In the United States of America, the general path to becoming a successful adult begins at an early stage in life and continues, typically, until the age of 18 when one is able to positively contribute to society. During this period, we are constantly molding our future through the cultural influences of the environment surrounding us, obtaining an education provided through grade school, and expanding upon our socialization skills. Therefore, a productive culture, adequate education, and the ability to adapt socially are all vital building blocks needed to finish our path to success. Raised in a community that harbors an isolative culture unconducive to success, those born in “The Hood”, a community of low income and impoverished African-Americans created by isolation due to race, lack the resources, social ability, and support required to become contributing members of society.
Through my research I will show that “the African American underclass is the most disadvantaged population of the African American urban community” (as cited by Smith). The “high rates of poverty, joblessness, violence, alienation… and hopelessness” (Richardson) are all characteristics of the culture of this community which greatly reduces the ability of its members to become successful contributing members of society.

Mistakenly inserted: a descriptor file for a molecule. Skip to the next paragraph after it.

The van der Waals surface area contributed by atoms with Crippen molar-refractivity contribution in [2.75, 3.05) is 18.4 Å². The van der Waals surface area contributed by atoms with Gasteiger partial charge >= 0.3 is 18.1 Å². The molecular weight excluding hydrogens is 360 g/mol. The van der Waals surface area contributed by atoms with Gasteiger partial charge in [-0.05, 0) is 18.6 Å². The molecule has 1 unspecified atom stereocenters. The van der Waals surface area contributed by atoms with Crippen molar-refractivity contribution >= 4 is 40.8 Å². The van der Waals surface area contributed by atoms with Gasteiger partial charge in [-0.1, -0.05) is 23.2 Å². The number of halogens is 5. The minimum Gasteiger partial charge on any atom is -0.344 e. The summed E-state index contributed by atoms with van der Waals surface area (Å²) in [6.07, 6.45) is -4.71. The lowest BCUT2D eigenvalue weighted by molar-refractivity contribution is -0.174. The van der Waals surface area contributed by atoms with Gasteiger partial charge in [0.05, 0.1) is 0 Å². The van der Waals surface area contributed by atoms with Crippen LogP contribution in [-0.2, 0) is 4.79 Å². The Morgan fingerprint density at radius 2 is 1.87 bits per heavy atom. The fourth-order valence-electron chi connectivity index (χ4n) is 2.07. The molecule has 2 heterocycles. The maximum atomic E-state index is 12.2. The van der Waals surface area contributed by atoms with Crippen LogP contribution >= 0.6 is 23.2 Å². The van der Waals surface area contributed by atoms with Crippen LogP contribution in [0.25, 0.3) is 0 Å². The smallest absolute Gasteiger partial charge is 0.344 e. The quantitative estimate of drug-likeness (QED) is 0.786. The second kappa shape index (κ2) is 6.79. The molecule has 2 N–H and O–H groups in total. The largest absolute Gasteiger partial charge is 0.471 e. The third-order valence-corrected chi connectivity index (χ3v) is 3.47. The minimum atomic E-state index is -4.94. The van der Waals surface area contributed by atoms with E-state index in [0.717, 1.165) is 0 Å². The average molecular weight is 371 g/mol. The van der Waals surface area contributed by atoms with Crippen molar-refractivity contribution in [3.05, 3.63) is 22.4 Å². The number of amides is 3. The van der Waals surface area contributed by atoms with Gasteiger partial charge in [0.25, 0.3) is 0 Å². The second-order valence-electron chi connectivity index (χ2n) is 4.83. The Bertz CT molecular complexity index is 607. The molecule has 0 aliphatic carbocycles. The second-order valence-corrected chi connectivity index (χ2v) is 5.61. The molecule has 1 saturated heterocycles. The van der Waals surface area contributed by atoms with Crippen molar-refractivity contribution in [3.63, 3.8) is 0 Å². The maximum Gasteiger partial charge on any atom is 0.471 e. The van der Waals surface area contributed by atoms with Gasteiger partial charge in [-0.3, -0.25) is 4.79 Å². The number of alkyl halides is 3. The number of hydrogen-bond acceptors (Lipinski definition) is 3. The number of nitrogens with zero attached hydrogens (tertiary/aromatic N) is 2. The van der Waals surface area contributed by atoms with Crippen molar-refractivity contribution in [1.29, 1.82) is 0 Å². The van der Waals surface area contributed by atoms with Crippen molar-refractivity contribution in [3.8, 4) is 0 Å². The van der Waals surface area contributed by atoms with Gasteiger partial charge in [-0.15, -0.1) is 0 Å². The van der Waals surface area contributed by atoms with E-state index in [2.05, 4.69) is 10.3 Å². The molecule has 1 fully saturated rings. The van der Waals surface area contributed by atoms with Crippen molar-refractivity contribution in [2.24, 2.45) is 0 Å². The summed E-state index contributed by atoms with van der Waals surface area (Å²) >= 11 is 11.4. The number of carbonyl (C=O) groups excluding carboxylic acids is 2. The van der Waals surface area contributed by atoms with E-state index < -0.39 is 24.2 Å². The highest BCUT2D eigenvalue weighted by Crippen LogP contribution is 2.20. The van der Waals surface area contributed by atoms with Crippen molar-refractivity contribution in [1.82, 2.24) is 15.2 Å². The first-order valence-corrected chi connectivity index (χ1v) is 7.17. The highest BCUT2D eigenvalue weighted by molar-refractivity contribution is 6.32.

Through no direct fault of there own, current residents of “the hood” live in an area that has over time become a physiological prison where they are bound by the culture cultivated there. “The neighborhood culture places pressure on all residence to conform” (as cited by Richardson) while simultaneously isolating its members by disassociating their behaviors from that of the norm. The hood, ...
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...iterate, the racism, lack of employment, and concentration of African-Americans that began with their migration northward has birthed a culture unconducive to the success of its members. Years of isolation due to their race, a subculture has developed that promotes violence, the selling of drugs, and public assistance as a source of income. Because it is vital for the inhabitants of this community to conform to its culture, little time is spent expanding upon their ability to socialize effectively enough to grow. Because of this social incompetence, awareness and access to the vital building blocks that make one successful are not easily obtain and require much effort. Therefore, the path of an African-American from “The Hood” to success is one less paved as the obstacles to reach success, as a contributing member of society, tends to outweigh the ease of conforming.
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